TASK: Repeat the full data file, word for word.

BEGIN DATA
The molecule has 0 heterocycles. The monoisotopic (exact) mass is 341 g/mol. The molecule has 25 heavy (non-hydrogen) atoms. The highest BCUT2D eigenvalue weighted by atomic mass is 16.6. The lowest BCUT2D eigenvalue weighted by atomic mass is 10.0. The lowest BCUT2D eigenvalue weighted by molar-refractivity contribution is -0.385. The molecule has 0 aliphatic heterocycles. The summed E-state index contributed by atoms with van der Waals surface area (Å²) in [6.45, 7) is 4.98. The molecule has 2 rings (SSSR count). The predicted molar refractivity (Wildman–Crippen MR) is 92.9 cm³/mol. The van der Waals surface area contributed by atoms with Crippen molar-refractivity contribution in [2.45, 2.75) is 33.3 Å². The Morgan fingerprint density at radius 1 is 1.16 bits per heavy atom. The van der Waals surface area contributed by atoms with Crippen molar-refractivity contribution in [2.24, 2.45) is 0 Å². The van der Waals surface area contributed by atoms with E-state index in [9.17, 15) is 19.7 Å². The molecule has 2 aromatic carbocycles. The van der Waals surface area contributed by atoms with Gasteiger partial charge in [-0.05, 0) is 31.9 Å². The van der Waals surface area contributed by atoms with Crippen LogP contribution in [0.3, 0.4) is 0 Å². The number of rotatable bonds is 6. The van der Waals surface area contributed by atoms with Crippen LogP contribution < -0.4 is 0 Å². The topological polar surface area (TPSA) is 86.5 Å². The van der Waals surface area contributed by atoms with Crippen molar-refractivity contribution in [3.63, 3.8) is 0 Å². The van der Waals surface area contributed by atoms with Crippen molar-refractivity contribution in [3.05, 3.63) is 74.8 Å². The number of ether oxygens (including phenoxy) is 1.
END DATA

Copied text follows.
The molecule has 0 heterocycles. The monoisotopic (exact) mass is 341 g/mol. The molecule has 25 heavy (non-hydrogen) atoms. The highest BCUT2D eigenvalue weighted by atomic mass is 16.6. The lowest BCUT2D eigenvalue weighted by atomic mass is 10.0. The lowest BCUT2D eigenvalue weighted by molar-refractivity contribution is -0.385. The molecule has 0 aliphatic heterocycles. The summed E-state index contributed by atoms with van der Waals surface area (Å²) in [6.45, 7) is 4.98. The molecule has 2 rings (SSSR count). The predicted molar refractivity (Wildman–Crippen MR) is 92.9 cm³/mol. The van der Waals surface area contributed by atoms with Crippen molar-refractivity contribution in [2.45, 2.75) is 33.3 Å². The Morgan fingerprint density at radius 1 is 1.16 bits per heavy atom. The van der Waals surface area contributed by atoms with Crippen molar-refractivity contribution in [2.24, 2.45) is 0 Å². The van der Waals surface area contributed by atoms with E-state index in [9.17, 15) is 19.7 Å². The molecule has 2 aromatic carbocycles. The van der Waals surface area contributed by atoms with Gasteiger partial charge in [-0.05, 0) is 31.9 Å². The van der Waals surface area contributed by atoms with Crippen LogP contribution in [0.3, 0.4) is 0 Å². The number of rotatable bonds is 6. The van der Waals surface area contributed by atoms with Crippen LogP contribution < -0.4 is 0 Å². The topological polar surface area (TPSA) is 86.5 Å². The van der Waals surface area contributed by atoms with Crippen molar-refractivity contribution in [3.63, 3.8) is 0 Å². The van der Waals surface area contributed by atoms with Crippen molar-refractivity contribution in [3.05, 3.63) is 74.8 Å². The number of ether oxygens (including phenoxy) is 1.